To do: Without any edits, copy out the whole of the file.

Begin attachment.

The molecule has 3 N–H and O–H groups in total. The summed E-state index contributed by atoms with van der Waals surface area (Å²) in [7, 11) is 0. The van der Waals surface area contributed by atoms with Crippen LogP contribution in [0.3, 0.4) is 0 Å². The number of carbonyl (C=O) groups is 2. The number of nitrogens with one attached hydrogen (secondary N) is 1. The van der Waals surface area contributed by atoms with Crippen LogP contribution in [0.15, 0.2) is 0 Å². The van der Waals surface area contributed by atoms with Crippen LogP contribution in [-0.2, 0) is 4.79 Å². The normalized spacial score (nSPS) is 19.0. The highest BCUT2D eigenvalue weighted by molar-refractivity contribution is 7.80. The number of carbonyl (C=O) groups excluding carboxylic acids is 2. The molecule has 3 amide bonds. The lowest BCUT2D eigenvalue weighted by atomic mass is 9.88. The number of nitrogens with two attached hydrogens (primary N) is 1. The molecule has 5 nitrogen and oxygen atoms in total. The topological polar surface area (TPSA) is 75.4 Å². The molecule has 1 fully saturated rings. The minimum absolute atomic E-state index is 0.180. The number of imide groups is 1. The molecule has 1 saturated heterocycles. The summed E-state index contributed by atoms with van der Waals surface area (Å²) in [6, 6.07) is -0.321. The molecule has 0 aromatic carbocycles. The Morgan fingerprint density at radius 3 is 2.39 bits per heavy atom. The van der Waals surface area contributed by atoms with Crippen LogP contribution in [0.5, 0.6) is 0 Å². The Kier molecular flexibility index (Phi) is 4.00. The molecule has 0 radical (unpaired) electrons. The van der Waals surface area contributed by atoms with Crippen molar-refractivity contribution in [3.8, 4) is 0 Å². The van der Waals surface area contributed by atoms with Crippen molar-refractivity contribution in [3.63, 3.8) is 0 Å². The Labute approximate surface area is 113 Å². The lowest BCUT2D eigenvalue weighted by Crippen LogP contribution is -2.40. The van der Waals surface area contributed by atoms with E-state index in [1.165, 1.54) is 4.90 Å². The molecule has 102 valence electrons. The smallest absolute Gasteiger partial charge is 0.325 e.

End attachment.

The molecule has 3 N–H and O–H groups in total. The summed E-state index contributed by atoms with van der Waals surface area (Å²) in [7, 11) is 0. The van der Waals surface area contributed by atoms with Crippen LogP contribution in [0.3, 0.4) is 0 Å². The number of carbonyl (C=O) groups is 2. The number of nitrogens with one attached hydrogen (secondary N) is 1. The van der Waals surface area contributed by atoms with Crippen LogP contribution in [0.15, 0.2) is 0 Å². The van der Waals surface area contributed by atoms with Crippen LogP contribution in [-0.2, 0) is 4.79 Å². The normalized spacial score (nSPS) is 19.0. The highest BCUT2D eigenvalue weighted by molar-refractivity contribution is 7.80. The number of carbonyl (C=O) groups excluding carboxylic acids is 2. The molecule has 3 amide bonds. The lowest BCUT2D eigenvalue weighted by atomic mass is 9.88. The number of nitrogens with two attached hydrogens (primary N) is 1. The molecule has 5 nitrogen and oxygen atoms in total. The topological polar surface area (TPSA) is 75.4 Å². The molecule has 1 fully saturated rings. The minimum absolute atomic E-state index is 0.180. The number of imide groups is 1. The molecule has 1 saturated heterocycles. The summed E-state index contributed by atoms with van der Waals surface area (Å²) in [6, 6.07) is -0.321. The molecule has 0 aromatic carbocycles. The Morgan fingerprint density at radius 3 is 2.39 bits per heavy atom. The van der Waals surface area contributed by atoms with Crippen LogP contribution in [0.5, 0.6) is 0 Å². The Kier molecular flexibility index (Phi) is 4.00. The molecule has 0 radical (unpaired) electrons. The van der Waals surface area contributed by atoms with Crippen molar-refractivity contribution in [3.8, 4) is 0 Å². The van der Waals surface area contributed by atoms with Crippen molar-refractivity contribution in [3.63, 3.8) is 0 Å². The Labute approximate surface area is 113 Å². The lowest BCUT2D eigenvalue weighted by Crippen LogP contribution is -2.40. The van der Waals surface area contributed by atoms with E-state index in [1.165, 1.54) is 4.90 Å². The molecule has 102 valence electrons. The smallest absolute Gasteiger partial charge is 0.325 e.